But I believe that the Lakers wouldn't have traded for him if they didn't think he had some potential. Give him a full summer to get his confidence back in the summer leagues. That combined with an increased knowledge of the triangle should make him a player in the future.
    All good points and I completely agree with you Adam career certainly isn't over, yet I don't see him staying with the Lakers after this season. They'll most likely cut him in the post season. I know the claim is he's still "learning" the intricacies of Triangle, yet Shannon Brown has been receiving regular PT and he arrived the same time as Adam. There is a reason the Lakers won't play him and its because they don't want to pay him. Similar to NFL contracts, Adam receives incentives for certain about of minutes played. I see Adam making a revival with a team like Seattle, Oklahoma, or even a San Antonio.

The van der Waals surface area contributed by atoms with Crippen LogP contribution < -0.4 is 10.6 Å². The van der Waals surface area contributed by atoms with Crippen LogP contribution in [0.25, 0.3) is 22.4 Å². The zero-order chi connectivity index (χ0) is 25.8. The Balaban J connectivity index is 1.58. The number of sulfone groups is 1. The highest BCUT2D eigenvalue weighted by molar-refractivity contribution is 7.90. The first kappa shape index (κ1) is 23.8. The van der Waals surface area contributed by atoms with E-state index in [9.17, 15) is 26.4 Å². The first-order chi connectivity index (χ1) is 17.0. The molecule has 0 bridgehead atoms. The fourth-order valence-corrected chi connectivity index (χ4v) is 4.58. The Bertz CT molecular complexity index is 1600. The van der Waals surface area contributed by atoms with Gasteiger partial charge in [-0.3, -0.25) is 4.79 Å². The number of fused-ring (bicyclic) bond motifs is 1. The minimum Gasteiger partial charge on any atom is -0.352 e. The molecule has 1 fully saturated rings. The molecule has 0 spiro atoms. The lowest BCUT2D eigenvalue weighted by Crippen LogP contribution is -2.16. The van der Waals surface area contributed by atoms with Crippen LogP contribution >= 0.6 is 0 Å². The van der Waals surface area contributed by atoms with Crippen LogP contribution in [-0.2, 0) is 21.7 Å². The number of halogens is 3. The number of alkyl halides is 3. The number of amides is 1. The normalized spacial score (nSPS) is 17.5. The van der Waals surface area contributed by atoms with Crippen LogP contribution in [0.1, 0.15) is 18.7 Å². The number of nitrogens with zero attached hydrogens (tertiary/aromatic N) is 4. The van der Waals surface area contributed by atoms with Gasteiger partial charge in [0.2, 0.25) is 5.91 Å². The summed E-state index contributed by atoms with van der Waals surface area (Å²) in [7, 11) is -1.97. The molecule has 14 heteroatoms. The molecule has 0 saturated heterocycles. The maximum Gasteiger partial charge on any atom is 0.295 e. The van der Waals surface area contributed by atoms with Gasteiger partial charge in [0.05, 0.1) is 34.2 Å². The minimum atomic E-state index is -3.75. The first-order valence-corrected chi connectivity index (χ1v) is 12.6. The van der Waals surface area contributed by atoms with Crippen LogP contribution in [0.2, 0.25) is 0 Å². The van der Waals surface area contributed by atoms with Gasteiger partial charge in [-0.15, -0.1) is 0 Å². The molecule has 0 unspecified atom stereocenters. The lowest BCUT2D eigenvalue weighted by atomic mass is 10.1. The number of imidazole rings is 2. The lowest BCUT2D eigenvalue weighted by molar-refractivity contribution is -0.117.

13. #13
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    Interesting post JoeZag, if I might say so myself.

    It would be interesting if they combined your idea with the long overdue eradication of the lame practice and skill development time limitations the NCAA puts on coaches and players during the offseason. College basketball is a year round activity, and all of these kids attend summer school. The players want to work with coaches more because the growth the players experience occurs during the college basketball offseason. Allowing these kids to work with their coaches more is a win win situation for college basketball and the NBA.